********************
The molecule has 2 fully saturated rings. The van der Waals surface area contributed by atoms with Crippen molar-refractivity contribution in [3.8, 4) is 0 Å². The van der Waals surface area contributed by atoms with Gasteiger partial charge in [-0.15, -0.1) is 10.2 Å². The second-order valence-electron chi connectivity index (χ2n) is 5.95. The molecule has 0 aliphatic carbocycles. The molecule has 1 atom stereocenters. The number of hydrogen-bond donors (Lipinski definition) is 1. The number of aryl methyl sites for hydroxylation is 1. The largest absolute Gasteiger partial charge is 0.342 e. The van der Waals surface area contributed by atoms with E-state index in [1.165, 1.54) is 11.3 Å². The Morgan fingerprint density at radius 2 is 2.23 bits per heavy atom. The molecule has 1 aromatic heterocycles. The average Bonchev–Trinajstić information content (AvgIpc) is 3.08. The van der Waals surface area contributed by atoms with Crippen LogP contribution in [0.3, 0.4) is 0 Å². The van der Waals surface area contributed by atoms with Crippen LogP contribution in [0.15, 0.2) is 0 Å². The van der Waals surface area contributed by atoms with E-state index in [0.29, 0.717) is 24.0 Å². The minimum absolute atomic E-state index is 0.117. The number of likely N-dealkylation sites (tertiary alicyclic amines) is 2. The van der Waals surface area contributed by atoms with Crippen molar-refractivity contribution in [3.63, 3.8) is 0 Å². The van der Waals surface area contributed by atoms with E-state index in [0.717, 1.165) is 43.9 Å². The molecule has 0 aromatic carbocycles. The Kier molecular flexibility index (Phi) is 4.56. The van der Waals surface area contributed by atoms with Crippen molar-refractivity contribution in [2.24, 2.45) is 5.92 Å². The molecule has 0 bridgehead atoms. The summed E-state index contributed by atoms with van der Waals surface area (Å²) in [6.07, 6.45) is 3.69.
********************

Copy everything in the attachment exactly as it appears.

The molecule has 2 fully saturated rings. The van der Waals surface area contributed by atoms with Crippen molar-refractivity contribution in [3.8, 4) is 0 Å². The van der Waals surface area contributed by atoms with Gasteiger partial charge in [-0.15, -0.1) is 10.2 Å². The second-order valence-electron chi connectivity index (χ2n) is 5.95. The molecule has 0 aliphatic carbocycles. The molecule has 1 atom stereocenters. The number of hydrogen-bond donors (Lipinski definition) is 1. The number of aryl methyl sites for hydroxylation is 1. The largest absolute Gasteiger partial charge is 0.342 e. The van der Waals surface area contributed by atoms with E-state index in [1.165, 1.54) is 11.3 Å². The Morgan fingerprint density at radius 2 is 2.23 bits per heavy atom. The molecule has 1 aromatic heterocycles. The average Bonchev–Trinajstić information content (AvgIpc) is 3.08. The van der Waals surface area contributed by atoms with Crippen LogP contribution in [0.3, 0.4) is 0 Å². The van der Waals surface area contributed by atoms with Crippen LogP contribution in [0.15, 0.2) is 0 Å². The van der Waals surface area contributed by atoms with E-state index in [0.29, 0.717) is 24.0 Å². The minimum absolute atomic E-state index is 0.117. The number of likely N-dealkylation sites (tertiary alicyclic amines) is 2. The van der Waals surface area contributed by atoms with Crippen molar-refractivity contribution in [3.63, 3.8) is 0 Å². The van der Waals surface area contributed by atoms with E-state index in [0.717, 1.165) is 43.9 Å². The molecule has 0 aromatic carbocycles. The Kier molecular flexibility index (Phi) is 4.56. The van der Waals surface area contributed by atoms with Crippen molar-refractivity contribution in [2.24, 2.45) is 5.92 Å². The molecule has 0 bridgehead atoms. The summed E-state index contributed by atoms with van der Waals surface area (Å²) in [6.07, 6.45) is 3.69.